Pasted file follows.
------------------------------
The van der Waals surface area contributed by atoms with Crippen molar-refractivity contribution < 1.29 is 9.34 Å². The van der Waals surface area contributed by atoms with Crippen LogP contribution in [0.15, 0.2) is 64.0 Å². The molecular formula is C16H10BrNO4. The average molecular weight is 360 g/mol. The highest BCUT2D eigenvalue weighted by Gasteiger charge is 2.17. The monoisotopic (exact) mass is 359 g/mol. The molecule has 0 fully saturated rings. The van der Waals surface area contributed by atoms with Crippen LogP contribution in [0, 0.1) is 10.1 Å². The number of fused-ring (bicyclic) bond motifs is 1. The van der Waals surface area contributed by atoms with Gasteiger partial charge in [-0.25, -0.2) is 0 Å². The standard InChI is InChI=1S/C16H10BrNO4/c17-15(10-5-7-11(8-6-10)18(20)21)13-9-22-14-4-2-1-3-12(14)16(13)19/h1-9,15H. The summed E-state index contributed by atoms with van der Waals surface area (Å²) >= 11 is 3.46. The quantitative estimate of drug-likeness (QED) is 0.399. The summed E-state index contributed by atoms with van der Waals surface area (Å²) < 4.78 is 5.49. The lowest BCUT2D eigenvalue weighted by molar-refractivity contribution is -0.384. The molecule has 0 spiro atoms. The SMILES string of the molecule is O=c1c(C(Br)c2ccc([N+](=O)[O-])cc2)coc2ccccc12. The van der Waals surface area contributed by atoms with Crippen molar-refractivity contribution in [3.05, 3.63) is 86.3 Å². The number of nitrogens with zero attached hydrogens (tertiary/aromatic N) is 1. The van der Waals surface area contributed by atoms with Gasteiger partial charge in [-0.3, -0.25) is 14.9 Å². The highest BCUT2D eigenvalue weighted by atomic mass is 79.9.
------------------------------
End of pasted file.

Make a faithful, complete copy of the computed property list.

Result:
The van der Waals surface area contributed by atoms with Crippen molar-refractivity contribution < 1.29 is 9.34 Å². The van der Waals surface area contributed by atoms with Crippen LogP contribution in [0.15, 0.2) is 64.0 Å². The molecular formula is C16H10BrNO4. The average molecular weight is 360 g/mol. The highest BCUT2D eigenvalue weighted by Gasteiger charge is 2.17. The monoisotopic (exact) mass is 359 g/mol. The molecule has 0 fully saturated rings. The van der Waals surface area contributed by atoms with Crippen LogP contribution in [0, 0.1) is 10.1 Å². The number of fused-ring (bicyclic) bond motifs is 1. The van der Waals surface area contributed by atoms with Gasteiger partial charge in [-0.25, -0.2) is 0 Å². The standard InChI is InChI=1S/C16H10BrNO4/c17-15(10-5-7-11(8-6-10)18(20)21)13-9-22-14-4-2-1-3-12(14)16(13)19/h1-9,15H. The summed E-state index contributed by atoms with van der Waals surface area (Å²) >= 11 is 3.46. The quantitative estimate of drug-likeness (QED) is 0.399. The summed E-state index contributed by atoms with van der Waals surface area (Å²) < 4.78 is 5.49. The lowest BCUT2D eigenvalue weighted by molar-refractivity contribution is -0.384. The molecule has 0 spiro atoms. The SMILES string of the molecule is O=c1c(C(Br)c2ccc([N+](=O)[O-])cc2)coc2ccccc12. The van der Waals surface area contributed by atoms with Crippen molar-refractivity contribution in [3.05, 3.63) is 86.3 Å². The number of nitrogens with zero attached hydrogens (tertiary/aromatic N) is 1. The van der Waals surface area contributed by atoms with Gasteiger partial charge in [-0.3, -0.25) is 14.9 Å². The highest BCUT2D eigenvalue weighted by atomic mass is 79.9.